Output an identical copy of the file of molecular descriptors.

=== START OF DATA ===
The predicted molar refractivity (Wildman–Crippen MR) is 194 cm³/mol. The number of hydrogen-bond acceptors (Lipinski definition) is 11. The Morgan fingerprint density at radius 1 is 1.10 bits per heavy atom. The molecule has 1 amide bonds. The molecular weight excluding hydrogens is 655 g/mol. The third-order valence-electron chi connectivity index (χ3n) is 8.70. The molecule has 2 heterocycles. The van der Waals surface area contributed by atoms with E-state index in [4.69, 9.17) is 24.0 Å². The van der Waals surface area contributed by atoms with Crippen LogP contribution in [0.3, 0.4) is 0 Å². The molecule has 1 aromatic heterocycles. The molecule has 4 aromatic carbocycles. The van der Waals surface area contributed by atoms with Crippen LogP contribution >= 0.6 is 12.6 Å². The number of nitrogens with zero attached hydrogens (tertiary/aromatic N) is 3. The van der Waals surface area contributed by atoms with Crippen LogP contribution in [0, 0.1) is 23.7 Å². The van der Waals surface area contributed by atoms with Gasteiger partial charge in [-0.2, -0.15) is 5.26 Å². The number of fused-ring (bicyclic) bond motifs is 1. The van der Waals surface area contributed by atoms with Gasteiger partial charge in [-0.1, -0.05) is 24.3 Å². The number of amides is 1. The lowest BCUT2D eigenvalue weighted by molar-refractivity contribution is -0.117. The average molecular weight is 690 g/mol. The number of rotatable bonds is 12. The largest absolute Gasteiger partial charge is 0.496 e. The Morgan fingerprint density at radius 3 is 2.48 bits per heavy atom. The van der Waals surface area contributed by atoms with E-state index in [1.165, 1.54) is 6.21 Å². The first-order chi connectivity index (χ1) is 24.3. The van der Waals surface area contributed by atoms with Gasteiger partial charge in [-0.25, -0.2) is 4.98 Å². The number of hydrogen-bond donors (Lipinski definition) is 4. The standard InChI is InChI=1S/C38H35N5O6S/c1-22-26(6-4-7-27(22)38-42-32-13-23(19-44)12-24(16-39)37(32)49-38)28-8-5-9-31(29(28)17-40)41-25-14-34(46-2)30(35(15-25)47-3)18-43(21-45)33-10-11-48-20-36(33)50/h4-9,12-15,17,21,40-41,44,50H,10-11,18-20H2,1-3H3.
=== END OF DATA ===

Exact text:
The predicted molar refractivity (Wildman–Crippen MR) is 194 cm³/mol. The number of hydrogen-bond acceptors (Lipinski definition) is 11. The Morgan fingerprint density at radius 1 is 1.10 bits per heavy atom. The molecule has 1 amide bonds. The molecular weight excluding hydrogens is 655 g/mol. The third-order valence-electron chi connectivity index (χ3n) is 8.70. The molecule has 2 heterocycles. The van der Waals surface area contributed by atoms with E-state index in [4.69, 9.17) is 24.0 Å². The van der Waals surface area contributed by atoms with Crippen LogP contribution in [0.3, 0.4) is 0 Å². The molecule has 1 aromatic heterocycles. The molecule has 4 aromatic carbocycles. The van der Waals surface area contributed by atoms with Crippen LogP contribution >= 0.6 is 12.6 Å². The number of nitrogens with zero attached hydrogens (tertiary/aromatic N) is 3. The van der Waals surface area contributed by atoms with Crippen LogP contribution in [0, 0.1) is 23.7 Å². The van der Waals surface area contributed by atoms with Gasteiger partial charge in [-0.2, -0.15) is 5.26 Å². The number of fused-ring (bicyclic) bond motifs is 1. The van der Waals surface area contributed by atoms with Gasteiger partial charge in [-0.1, -0.05) is 24.3 Å². The number of amides is 1. The lowest BCUT2D eigenvalue weighted by molar-refractivity contribution is -0.117. The average molecular weight is 690 g/mol. The number of rotatable bonds is 12. The largest absolute Gasteiger partial charge is 0.496 e. The Morgan fingerprint density at radius 3 is 2.48 bits per heavy atom. The van der Waals surface area contributed by atoms with E-state index in [1.165, 1.54) is 6.21 Å². The first-order chi connectivity index (χ1) is 24.3. The van der Waals surface area contributed by atoms with Gasteiger partial charge in [-0.25, -0.2) is 4.98 Å². The number of hydrogen-bond donors (Lipinski definition) is 4. The standard InChI is InChI=1S/C38H35N5O6S/c1-22-26(6-4-7-27(22)38-42-32-13-23(19-44)12-24(16-39)37(32)49-38)28-8-5-9-31(29(28)17-40)41-25-14-34(46-2)30(35(15-25)47-3)18-43(21-45)33-10-11-48-20-36(33)50/h4-9,12-15,17,21,40-41,44,50H,10-11,18-20H2,1-3H3.